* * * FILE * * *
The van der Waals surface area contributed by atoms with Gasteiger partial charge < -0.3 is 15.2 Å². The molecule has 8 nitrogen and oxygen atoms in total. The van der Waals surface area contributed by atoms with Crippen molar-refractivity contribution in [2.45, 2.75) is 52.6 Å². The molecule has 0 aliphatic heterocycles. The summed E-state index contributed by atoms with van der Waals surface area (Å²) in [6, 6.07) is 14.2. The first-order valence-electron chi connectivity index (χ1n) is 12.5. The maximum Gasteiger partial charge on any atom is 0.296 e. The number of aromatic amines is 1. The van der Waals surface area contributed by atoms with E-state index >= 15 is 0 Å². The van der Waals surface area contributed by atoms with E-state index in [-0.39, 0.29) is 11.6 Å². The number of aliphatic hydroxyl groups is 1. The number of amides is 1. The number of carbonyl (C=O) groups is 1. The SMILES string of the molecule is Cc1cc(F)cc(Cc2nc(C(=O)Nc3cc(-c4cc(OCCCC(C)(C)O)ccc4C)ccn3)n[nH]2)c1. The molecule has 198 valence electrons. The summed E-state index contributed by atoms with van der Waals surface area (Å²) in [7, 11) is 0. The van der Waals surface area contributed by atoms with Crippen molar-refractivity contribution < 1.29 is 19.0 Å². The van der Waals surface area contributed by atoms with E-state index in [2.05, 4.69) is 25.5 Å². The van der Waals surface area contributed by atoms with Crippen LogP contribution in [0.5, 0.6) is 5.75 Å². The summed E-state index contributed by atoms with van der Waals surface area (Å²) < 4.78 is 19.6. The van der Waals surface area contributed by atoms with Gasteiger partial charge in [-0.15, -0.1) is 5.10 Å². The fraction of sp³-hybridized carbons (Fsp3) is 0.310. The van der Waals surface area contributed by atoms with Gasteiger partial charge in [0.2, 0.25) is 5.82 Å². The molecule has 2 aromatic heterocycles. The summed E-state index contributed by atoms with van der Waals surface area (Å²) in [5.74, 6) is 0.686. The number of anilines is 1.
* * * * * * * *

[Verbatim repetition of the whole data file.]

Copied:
The van der Waals surface area contributed by atoms with Gasteiger partial charge < -0.3 is 15.2 Å². The molecule has 8 nitrogen and oxygen atoms in total. The van der Waals surface area contributed by atoms with Crippen molar-refractivity contribution in [2.45, 2.75) is 52.6 Å². The molecule has 0 aliphatic heterocycles. The summed E-state index contributed by atoms with van der Waals surface area (Å²) in [6, 6.07) is 14.2. The first-order valence-electron chi connectivity index (χ1n) is 12.5. The maximum Gasteiger partial charge on any atom is 0.296 e. The number of aromatic amines is 1. The van der Waals surface area contributed by atoms with E-state index >= 15 is 0 Å². The van der Waals surface area contributed by atoms with E-state index in [-0.39, 0.29) is 11.6 Å². The number of aliphatic hydroxyl groups is 1. The number of amides is 1. The number of carbonyl (C=O) groups is 1. The SMILES string of the molecule is Cc1cc(F)cc(Cc2nc(C(=O)Nc3cc(-c4cc(OCCCC(C)(C)O)ccc4C)ccn3)n[nH]2)c1. The molecule has 198 valence electrons. The summed E-state index contributed by atoms with van der Waals surface area (Å²) in [7, 11) is 0. The van der Waals surface area contributed by atoms with Crippen molar-refractivity contribution < 1.29 is 19.0 Å². The van der Waals surface area contributed by atoms with E-state index in [2.05, 4.69) is 25.5 Å². The van der Waals surface area contributed by atoms with Crippen LogP contribution in [0.5, 0.6) is 5.75 Å². The summed E-state index contributed by atoms with van der Waals surface area (Å²) < 4.78 is 19.6. The van der Waals surface area contributed by atoms with Gasteiger partial charge in [-0.15, -0.1) is 5.10 Å². The fraction of sp³-hybridized carbons (Fsp3) is 0.310. The van der Waals surface area contributed by atoms with Gasteiger partial charge in [0.2, 0.25) is 5.82 Å². The molecule has 2 aromatic heterocycles. The summed E-state index contributed by atoms with van der Waals surface area (Å²) in [5.74, 6) is 0.686. The number of anilines is 1.